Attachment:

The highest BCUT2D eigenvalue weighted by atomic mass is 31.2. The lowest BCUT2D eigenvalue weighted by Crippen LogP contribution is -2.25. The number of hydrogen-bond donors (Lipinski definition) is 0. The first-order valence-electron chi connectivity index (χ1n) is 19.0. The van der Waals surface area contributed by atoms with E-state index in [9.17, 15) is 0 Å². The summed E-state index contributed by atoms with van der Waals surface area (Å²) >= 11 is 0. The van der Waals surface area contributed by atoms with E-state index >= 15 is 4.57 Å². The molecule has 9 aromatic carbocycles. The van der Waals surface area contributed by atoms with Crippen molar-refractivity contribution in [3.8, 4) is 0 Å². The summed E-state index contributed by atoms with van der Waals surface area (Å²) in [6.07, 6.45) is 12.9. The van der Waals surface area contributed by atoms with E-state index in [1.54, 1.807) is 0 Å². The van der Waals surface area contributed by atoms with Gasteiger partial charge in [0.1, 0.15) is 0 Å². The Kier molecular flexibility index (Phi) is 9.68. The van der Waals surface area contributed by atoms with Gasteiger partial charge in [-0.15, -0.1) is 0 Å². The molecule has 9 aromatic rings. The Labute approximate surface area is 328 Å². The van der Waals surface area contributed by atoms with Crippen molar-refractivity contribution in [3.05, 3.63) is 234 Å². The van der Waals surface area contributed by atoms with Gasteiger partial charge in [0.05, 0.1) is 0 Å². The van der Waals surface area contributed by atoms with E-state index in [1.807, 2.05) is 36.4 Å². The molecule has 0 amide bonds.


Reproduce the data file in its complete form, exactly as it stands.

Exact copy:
The highest BCUT2D eigenvalue weighted by atomic mass is 31.2. The lowest BCUT2D eigenvalue weighted by Crippen LogP contribution is -2.25. The number of hydrogen-bond donors (Lipinski definition) is 0. The first-order valence-electron chi connectivity index (χ1n) is 19.0. The van der Waals surface area contributed by atoms with E-state index in [9.17, 15) is 0 Å². The summed E-state index contributed by atoms with van der Waals surface area (Å²) >= 11 is 0. The van der Waals surface area contributed by atoms with E-state index >= 15 is 4.57 Å². The molecule has 9 aromatic carbocycles. The van der Waals surface area contributed by atoms with Crippen molar-refractivity contribution in [3.8, 4) is 0 Å². The summed E-state index contributed by atoms with van der Waals surface area (Å²) in [6.07, 6.45) is 12.9. The van der Waals surface area contributed by atoms with E-state index in [1.54, 1.807) is 0 Å². The van der Waals surface area contributed by atoms with Gasteiger partial charge in [0.1, 0.15) is 0 Å². The Kier molecular flexibility index (Phi) is 9.68. The van der Waals surface area contributed by atoms with Gasteiger partial charge in [-0.15, -0.1) is 0 Å². The molecule has 9 aromatic rings. The Labute approximate surface area is 328 Å². The van der Waals surface area contributed by atoms with Crippen molar-refractivity contribution in [3.05, 3.63) is 234 Å². The van der Waals surface area contributed by atoms with Gasteiger partial charge in [0.05, 0.1) is 0 Å². The van der Waals surface area contributed by atoms with E-state index in [1.807, 2.05) is 36.4 Å². The molecule has 0 amide bonds.